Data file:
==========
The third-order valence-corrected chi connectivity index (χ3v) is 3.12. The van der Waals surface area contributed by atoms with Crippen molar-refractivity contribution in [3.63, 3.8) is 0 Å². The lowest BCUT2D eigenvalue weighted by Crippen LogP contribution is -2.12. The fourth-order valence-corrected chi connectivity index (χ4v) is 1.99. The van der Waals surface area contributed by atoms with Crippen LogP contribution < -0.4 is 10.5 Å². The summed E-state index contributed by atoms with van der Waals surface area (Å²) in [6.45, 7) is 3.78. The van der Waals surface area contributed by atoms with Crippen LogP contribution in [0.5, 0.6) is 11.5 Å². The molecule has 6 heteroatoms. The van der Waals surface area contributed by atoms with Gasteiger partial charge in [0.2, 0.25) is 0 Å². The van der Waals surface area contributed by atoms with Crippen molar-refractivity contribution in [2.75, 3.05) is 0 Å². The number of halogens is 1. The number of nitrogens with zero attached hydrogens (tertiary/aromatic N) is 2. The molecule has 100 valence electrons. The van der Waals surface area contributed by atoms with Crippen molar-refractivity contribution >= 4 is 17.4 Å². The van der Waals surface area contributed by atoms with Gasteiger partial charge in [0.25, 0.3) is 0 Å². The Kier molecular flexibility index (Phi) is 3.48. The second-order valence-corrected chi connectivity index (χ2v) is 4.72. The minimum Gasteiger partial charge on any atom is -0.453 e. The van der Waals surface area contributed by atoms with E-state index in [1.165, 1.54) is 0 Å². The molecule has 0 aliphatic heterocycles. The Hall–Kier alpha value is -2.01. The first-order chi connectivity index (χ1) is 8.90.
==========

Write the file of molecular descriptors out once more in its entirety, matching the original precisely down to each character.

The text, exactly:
The third-order valence-corrected chi connectivity index (χ3v) is 3.12. The van der Waals surface area contributed by atoms with Crippen molar-refractivity contribution in [3.63, 3.8) is 0 Å². The lowest BCUT2D eigenvalue weighted by Crippen LogP contribution is -2.12. The fourth-order valence-corrected chi connectivity index (χ4v) is 1.99. The van der Waals surface area contributed by atoms with Crippen LogP contribution < -0.4 is 10.5 Å². The summed E-state index contributed by atoms with van der Waals surface area (Å²) in [6.45, 7) is 3.78. The van der Waals surface area contributed by atoms with Crippen LogP contribution in [0.5, 0.6) is 11.5 Å². The molecule has 6 heteroatoms. The van der Waals surface area contributed by atoms with Gasteiger partial charge in [0.2, 0.25) is 0 Å². The van der Waals surface area contributed by atoms with Crippen molar-refractivity contribution in [2.75, 3.05) is 0 Å². The number of halogens is 1. The number of nitrogens with zero attached hydrogens (tertiary/aromatic N) is 2. The molecule has 100 valence electrons. The van der Waals surface area contributed by atoms with Crippen molar-refractivity contribution >= 4 is 17.4 Å². The van der Waals surface area contributed by atoms with Gasteiger partial charge in [0.25, 0.3) is 0 Å². The Kier molecular flexibility index (Phi) is 3.48. The second-order valence-corrected chi connectivity index (χ2v) is 4.72. The minimum Gasteiger partial charge on any atom is -0.453 e. The van der Waals surface area contributed by atoms with E-state index in [1.165, 1.54) is 0 Å². The molecule has 0 aliphatic heterocycles. The Hall–Kier alpha value is -2.01. The first-order chi connectivity index (χ1) is 8.90.